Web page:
Last week, researchers officially opened enrollment in the nation’s first decades-long study of lesbian, gay, bisexual, transgender and queer health — an effort they hope will transform our understanding of the health challenges LGBTQ people face and begin narrowing a giant data gap on their physical, mental and social well-being.
Environmental justice and labor groups were relentless in their demand to improve refinery safety in California. Their efforts paid off with an announcement last week by the state of new refinery safety regulations.
A Zika attack rate of just 1 percent across the six states most at risk for the mosquito-borne disease could result in $1.2 billion in medical costs and lost productivity, a new study finds. That’s more than the $1.1 billion in emergency Zika funding that Congress approved last year after months of delay and which is expected to run out this summer.
Former coal executive Don Blankenship is appealing to President Trump to get to "the truth" about the Upper Big Branch disaster. He's holding tight to his alternative facts in lieu of bearing responsibility for the death of 29 coal miners.
A historical look at the 'radium girls' and their legacy of worker justice; OSHA's website for receiving injury and illness logs not accepting submissions; California farmworkers sickened by pesticide after Trump's EPA reverses course on a probable ban; and former Walmart employees file class-action lawsuit for pregnancy discrimination.
Federal OSHA is assessing whether Arizona’s Division of Occupational Safety and Health (ADOSH) is meeting its obligation as an approved State OSHA program. The federal government’s scrutiny was prompted by a formal complaint, as well as investigative reporting by Emily Bregel and Tony Rich of the Arizona Daily Star. Both noted that the Industrial Commission of…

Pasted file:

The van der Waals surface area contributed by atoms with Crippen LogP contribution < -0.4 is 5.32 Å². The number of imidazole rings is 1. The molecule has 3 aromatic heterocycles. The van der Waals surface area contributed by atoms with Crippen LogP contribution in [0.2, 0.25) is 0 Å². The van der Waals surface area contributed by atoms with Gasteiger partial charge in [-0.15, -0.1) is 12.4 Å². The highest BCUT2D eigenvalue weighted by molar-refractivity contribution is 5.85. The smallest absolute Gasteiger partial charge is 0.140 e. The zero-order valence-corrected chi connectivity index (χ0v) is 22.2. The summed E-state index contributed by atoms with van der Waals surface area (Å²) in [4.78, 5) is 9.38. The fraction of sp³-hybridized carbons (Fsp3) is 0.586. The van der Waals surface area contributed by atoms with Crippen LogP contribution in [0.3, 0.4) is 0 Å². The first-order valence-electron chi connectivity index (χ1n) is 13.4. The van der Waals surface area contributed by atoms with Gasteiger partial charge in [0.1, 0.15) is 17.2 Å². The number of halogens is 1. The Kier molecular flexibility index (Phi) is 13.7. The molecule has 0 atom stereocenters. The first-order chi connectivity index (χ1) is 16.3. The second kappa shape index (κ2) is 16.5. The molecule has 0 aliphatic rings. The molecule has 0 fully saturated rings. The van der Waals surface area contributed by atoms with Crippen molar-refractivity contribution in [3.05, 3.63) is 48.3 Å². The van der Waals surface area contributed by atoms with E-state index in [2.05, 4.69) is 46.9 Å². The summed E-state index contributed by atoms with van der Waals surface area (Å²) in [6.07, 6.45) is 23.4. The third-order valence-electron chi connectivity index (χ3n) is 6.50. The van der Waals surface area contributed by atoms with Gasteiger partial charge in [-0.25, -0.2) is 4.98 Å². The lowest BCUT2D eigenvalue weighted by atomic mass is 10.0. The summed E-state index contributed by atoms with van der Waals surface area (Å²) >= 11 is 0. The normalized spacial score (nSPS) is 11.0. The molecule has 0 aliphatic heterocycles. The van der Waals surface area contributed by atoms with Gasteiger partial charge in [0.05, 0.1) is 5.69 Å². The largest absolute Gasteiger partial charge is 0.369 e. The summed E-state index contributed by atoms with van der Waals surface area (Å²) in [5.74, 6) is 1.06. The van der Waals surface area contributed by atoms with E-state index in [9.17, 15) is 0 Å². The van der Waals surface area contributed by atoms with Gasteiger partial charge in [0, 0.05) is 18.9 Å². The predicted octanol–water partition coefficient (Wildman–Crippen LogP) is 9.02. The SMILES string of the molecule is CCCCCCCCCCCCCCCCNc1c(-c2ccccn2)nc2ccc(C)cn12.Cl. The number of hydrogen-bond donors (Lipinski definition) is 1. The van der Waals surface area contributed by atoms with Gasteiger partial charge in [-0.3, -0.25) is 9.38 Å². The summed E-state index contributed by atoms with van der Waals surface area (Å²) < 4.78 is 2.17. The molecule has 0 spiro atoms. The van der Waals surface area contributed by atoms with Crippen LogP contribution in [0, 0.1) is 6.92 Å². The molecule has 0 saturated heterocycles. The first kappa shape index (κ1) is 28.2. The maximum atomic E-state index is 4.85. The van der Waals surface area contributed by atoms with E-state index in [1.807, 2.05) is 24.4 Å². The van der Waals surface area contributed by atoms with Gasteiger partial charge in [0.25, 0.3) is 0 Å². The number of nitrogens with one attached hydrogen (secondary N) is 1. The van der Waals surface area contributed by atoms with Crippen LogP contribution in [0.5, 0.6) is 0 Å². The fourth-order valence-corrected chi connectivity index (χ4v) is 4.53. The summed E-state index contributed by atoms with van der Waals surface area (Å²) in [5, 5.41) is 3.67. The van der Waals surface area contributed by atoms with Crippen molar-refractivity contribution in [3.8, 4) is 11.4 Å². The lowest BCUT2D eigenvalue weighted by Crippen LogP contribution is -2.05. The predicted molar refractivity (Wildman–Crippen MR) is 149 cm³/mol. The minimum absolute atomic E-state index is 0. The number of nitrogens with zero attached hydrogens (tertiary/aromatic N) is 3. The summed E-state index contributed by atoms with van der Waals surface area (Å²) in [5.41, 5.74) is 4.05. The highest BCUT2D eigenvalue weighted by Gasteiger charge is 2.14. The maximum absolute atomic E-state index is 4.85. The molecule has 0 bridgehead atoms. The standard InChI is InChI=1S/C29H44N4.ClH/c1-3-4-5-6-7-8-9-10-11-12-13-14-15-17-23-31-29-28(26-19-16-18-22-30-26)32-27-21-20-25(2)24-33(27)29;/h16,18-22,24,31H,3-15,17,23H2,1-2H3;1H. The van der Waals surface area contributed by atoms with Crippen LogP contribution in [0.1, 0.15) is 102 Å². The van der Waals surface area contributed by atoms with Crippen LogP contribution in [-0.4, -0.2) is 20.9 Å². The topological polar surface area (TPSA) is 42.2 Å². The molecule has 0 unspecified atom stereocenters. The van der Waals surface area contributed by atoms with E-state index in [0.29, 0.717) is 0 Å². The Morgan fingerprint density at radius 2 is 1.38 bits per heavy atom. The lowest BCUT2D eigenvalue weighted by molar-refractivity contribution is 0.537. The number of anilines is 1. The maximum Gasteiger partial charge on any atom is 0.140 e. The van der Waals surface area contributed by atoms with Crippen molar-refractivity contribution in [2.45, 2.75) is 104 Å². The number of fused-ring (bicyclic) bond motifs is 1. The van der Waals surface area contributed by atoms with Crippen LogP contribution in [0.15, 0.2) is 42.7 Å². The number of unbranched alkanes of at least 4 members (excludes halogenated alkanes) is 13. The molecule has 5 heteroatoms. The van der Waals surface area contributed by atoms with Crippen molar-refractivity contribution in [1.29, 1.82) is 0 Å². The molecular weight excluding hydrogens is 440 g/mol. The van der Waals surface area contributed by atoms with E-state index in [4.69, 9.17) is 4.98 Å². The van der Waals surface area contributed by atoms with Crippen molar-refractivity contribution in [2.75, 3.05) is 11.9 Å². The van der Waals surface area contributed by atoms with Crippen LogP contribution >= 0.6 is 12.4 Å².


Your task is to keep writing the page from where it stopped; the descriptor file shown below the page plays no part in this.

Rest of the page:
Recent pieces address causes of, and potential solutions to, the US's shameful rate of maternal mortality; how the prosperity gospel explains the GOP's approach to healthcare; how homeownership became the engine of inequality; and m...
Accounting professors have confirmed what we always suspected: companies which are scrambling to meet or just beat Wall Street analysts’ profit projections have worker injury rates that are 12% higher than other employers. The recent...Show More Summary
Despite a post-recession construction boom in the southern U.S., a survey of 1,435 construction workers describe low wages, sparse benefits, and no potable water on sweltering summer days.
Last week, 217 Republican members of the House of Representatives passed a bill that, if it becomes law, will leave millions of people without health insurance.
Right now, according to public health officials, about half a million U.S. kids have blood lead levels that could harm their health. However, new research finds many more children — hundreds of thousands more — are likely going unidentified.